What are you offering people for their time?
People are busy. That means if someone takes the time from their day to answer your questions then you need to thank them for it. It’s an element to survey participation that many marketers forget (myself included) but we’ve got to be better at asking ourselves “Why should people fill out this survey in the first place?”.
Now, thanking people doesn’t always have to be monetary – in fact the best surveys I fill out are the ones that don’t offer some kind of monetary kickback. They are the ones that offer me exclusive access to the survey results before everyone else. Or they are the ones that offer me knowledge that makes me better at my job.
If you’ve already published your survey, it might be a bit late to offer people first access to results but you can always incorporate a giveaway of some other form of knowledge.
If you have the budget and resources to give away something monetary then also feel free to try that and see if it can boost survey completion rates. Just make sure it’s legal in your region.
Remind people to complete the survey…multiple times.
Ever heard the saying that you should repeat something until of you’re sick of it…and then keep going? That’s because it takes repetition for people to actually get what you’re saying. So applying this to survey respondents, i’t’s unlikely that all the people you’ve shared it with will see, read, understand and act upon a single survey invitation. So you’ve got to repeat it.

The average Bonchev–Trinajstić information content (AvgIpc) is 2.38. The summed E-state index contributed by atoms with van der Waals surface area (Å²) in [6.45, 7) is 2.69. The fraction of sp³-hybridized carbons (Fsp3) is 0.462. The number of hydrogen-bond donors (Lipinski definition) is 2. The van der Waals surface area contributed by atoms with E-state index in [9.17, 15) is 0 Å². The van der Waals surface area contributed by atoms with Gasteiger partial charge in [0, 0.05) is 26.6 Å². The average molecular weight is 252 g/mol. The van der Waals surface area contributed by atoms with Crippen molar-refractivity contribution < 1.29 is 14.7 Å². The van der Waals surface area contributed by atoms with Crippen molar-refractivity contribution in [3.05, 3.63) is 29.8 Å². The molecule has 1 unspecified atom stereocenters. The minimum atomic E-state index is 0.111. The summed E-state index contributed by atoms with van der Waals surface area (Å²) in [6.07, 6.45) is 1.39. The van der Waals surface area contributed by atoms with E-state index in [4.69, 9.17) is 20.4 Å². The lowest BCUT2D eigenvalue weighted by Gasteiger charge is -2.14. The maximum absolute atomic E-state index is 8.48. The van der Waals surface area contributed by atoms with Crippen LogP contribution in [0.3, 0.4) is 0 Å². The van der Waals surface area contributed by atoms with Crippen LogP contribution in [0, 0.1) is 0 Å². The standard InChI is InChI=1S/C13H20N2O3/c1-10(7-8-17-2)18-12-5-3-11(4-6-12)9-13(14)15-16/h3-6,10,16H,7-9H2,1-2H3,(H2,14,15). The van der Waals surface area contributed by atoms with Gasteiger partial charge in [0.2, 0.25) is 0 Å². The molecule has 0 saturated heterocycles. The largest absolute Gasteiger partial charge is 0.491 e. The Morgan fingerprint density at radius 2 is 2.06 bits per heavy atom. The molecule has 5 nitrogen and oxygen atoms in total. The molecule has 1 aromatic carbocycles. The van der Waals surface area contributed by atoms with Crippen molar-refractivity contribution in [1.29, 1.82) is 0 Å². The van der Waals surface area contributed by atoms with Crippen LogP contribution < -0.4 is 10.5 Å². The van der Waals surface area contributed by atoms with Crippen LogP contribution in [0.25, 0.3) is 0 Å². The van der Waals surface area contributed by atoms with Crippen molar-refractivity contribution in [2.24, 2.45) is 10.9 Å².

A gentle reminder can be a good thing. via GIPHY
Just a quick side note, I don’t mean spamming people until they get so annoyed they unsubscribe or worse, report you. I mean that by reminding people at regular intervals (that are convenient to them), you will be able to boost survey completion rates.
Of course this is best planned when designing your survey. But if you’ve already published your survey and need to boost completion rates, try scheduling a reminder one or twice a week. You can pair this with different subject lines and pre-headers in order to engage with people who didn’t open any previous reminders.
Share your survey across socials
If you’ve made your survey simpler, shorter and sent multiple reminders yet still have trouble boosting completion rates, then it might be worthwhile sharing the link across social channels. However, this definitely depends on who you want to complete the survey. For example, is it current customers or is it new audiences?
Regardless of your answer, I can highly recommend using the audience target feature to restrict who sees your post. This is because not all your followers are the ideal survey respondents, so why should they all see it? When posting to Facebook, click the target icon in the status box and restrict your audience based on the people you want to reach.
Option 1: Using a preferred audience
Option 2: Using audience restrictions
For example, when we have last minute seats available for our seminars, we limit the post to people in Stockholm. But when we want to know more about our US users’ email habits, we restrict this to US audiences based on their location.
Give us a try and boost survey completion rates
If you’ve liked some of the features we’ve mentioned in this post, why not test us out? It’s free for the first 500 contacts you upload to Ungapped. Create your account here »